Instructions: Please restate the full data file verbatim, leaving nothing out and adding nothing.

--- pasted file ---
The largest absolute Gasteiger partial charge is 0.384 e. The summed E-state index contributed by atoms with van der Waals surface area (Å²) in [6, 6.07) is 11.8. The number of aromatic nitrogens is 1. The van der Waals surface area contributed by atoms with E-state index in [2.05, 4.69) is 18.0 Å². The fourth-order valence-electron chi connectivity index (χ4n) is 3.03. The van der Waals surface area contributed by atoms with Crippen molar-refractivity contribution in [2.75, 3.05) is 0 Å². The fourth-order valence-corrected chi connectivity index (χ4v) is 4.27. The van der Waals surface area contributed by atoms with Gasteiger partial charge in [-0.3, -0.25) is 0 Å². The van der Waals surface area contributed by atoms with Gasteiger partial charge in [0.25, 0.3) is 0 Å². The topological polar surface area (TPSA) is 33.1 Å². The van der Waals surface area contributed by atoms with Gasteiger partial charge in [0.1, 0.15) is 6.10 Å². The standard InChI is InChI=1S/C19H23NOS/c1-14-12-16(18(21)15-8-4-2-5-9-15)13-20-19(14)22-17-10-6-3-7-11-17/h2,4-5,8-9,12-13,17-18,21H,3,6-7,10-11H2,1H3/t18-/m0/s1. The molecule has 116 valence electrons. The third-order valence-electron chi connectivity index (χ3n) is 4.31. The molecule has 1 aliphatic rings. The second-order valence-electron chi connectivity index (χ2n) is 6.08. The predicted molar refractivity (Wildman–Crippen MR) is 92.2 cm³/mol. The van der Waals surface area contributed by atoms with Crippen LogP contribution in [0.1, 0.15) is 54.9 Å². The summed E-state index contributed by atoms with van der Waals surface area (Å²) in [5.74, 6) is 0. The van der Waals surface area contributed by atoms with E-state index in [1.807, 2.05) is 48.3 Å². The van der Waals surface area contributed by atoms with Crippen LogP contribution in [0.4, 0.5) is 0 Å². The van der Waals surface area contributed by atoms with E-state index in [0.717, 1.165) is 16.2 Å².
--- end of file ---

The largest absolute Gasteiger partial charge is 0.384 e. The summed E-state index contributed by atoms with van der Waals surface area (Å²) in [6, 6.07) is 11.8. The number of aromatic nitrogens is 1. The van der Waals surface area contributed by atoms with E-state index in [2.05, 4.69) is 18.0 Å². The fourth-order valence-electron chi connectivity index (χ4n) is 3.03. The van der Waals surface area contributed by atoms with Crippen molar-refractivity contribution in [2.75, 3.05) is 0 Å². The fourth-order valence-corrected chi connectivity index (χ4v) is 4.27. The van der Waals surface area contributed by atoms with Gasteiger partial charge in [-0.3, -0.25) is 0 Å². The van der Waals surface area contributed by atoms with Gasteiger partial charge in [0.25, 0.3) is 0 Å². The topological polar surface area (TPSA) is 33.1 Å². The van der Waals surface area contributed by atoms with Gasteiger partial charge in [0.1, 0.15) is 6.10 Å². The standard InChI is InChI=1S/C19H23NOS/c1-14-12-16(18(21)15-8-4-2-5-9-15)13-20-19(14)22-17-10-6-3-7-11-17/h2,4-5,8-9,12-13,17-18,21H,3,6-7,10-11H2,1H3/t18-/m0/s1. The molecule has 116 valence electrons. The third-order valence-electron chi connectivity index (χ3n) is 4.31. The molecule has 1 aliphatic rings. The second-order valence-electron chi connectivity index (χ2n) is 6.08. The predicted molar refractivity (Wildman–Crippen MR) is 92.2 cm³/mol. The van der Waals surface area contributed by atoms with Crippen LogP contribution in [0.1, 0.15) is 54.9 Å². The summed E-state index contributed by atoms with van der Waals surface area (Å²) in [5.74, 6) is 0. The van der Waals surface area contributed by atoms with E-state index in [1.807, 2.05) is 48.3 Å². The van der Waals surface area contributed by atoms with Crippen LogP contribution in [0.4, 0.5) is 0 Å². The van der Waals surface area contributed by atoms with E-state index in [0.717, 1.165) is 16.2 Å².